Cannabinoid Receptor-Interacting Protein 1a (CRIP1a) Knock-out Mouse
A mutant mouse line that is genetically null at the Cnrip1 locus has been developed to study the effects of loss-of-function of the regulatory protein, cannabinoid receptor-interacting protein 1a (CRIP1a). The cannabinoid receptor type 1 (CB1) is a G protein-coupled receptor (GPCR) located primarily in the central nervous system (CNS). It is activated by the endocannabinoid neurotransmitters, by plant cannabinoids, such as the compound tetrahydrocannabinol (THC), an active ingredient of the psychoactive drug cannabis, and by synthetic analogues of THC, such as dronabinol. To date, CB1 has been targeted therapeutically for seizures, nausea, depression and addiction. CRIP1a is a novel modulator of CB1 receptor-mediated signaling. It is an intracellular protein that interacts with C-terminal tail of the CB1. Proteins that interact with GPCRs in CNS provide a new venue for modulation and fine-tuning of the receptors activities. Thus far, studies in cell lines suggest that CRIP1a negatively regulates CB1 receptor signaling. Changes in CRIP1a expression have been identified in animal models of seizure disorders as well as brain tissue from human epileptic patients. Epigenetic alterations in the Cnrip1 promoter have also been identified in certain types of cancers.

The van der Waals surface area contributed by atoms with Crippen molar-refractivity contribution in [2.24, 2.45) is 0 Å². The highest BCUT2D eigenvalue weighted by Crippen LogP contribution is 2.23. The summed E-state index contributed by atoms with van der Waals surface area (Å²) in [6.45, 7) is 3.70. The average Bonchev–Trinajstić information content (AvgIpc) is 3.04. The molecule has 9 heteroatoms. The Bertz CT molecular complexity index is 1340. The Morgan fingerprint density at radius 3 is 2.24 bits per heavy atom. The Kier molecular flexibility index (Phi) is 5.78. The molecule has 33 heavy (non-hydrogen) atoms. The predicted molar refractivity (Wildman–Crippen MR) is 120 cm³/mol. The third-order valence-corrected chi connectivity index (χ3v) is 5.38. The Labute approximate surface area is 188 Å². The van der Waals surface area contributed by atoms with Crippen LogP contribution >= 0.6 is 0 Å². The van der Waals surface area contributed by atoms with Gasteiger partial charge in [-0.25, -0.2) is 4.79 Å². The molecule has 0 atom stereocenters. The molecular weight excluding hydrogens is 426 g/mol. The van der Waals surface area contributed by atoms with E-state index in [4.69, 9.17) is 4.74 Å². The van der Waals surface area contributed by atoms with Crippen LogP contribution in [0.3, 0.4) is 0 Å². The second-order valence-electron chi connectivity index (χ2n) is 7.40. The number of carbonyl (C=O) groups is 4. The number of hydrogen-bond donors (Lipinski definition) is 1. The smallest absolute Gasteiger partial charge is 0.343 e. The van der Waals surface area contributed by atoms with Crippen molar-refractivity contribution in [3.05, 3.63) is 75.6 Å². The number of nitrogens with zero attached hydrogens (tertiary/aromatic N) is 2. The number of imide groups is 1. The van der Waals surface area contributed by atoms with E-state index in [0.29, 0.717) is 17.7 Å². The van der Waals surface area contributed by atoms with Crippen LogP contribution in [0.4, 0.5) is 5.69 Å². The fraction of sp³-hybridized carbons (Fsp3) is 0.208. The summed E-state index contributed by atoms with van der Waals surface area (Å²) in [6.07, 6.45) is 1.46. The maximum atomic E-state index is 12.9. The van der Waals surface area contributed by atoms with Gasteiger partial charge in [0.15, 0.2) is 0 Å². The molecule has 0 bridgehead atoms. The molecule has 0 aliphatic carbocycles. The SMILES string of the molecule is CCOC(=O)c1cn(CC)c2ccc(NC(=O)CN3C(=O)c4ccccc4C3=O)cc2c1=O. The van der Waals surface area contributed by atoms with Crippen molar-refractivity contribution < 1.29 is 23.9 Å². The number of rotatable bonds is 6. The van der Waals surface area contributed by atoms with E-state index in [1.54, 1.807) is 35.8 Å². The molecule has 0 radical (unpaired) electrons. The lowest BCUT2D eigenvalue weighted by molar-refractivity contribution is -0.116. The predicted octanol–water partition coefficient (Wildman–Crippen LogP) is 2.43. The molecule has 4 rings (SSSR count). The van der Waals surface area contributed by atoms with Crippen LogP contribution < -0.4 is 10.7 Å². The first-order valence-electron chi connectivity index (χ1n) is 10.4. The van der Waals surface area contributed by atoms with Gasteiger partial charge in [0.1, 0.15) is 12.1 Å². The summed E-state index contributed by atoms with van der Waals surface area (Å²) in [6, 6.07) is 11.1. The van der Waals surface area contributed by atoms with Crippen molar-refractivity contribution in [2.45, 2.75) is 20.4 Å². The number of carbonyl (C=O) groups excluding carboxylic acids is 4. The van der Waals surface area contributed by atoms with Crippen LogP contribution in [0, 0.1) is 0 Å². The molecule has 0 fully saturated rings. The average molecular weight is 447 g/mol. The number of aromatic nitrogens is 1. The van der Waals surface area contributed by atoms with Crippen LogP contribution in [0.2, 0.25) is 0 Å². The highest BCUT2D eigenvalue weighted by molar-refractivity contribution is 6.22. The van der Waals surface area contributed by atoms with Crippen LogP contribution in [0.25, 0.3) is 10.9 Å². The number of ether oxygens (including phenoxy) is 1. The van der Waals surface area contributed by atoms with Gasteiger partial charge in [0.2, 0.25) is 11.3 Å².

CRIP1a knock-out (KO) mice are genetically modified mice, in which two exons of the Cnrip1 gene locus, encoding CRIP1a, have been replaced by a neomycin cassette, resulting in a null phenotype. These mice express no detectable CRIP1a protein or mRNA in the central nervous system, as shown in figure on the left. Since these are global KO mice, they do not express CRIP1a in any other cell in the body. The CRIP1a KO mouse model can be used to study the role of CRIP1a in physiology and behavior, and to determine its role in modulating pharmacological responses to psychoactive drugs such as cannabinoids. This mouse provides a powerful research tool for development of new drugs that have therapeutic benefits in conditions where CB1 receptor signaling is altered or off-balance, such as schizophrenia, depression and anxiety-like disorders.
Figure 1. Immunoblot of CRIP1a protein in cerebellar homogenates from wild-type (WT) and CRIP1a KO mice.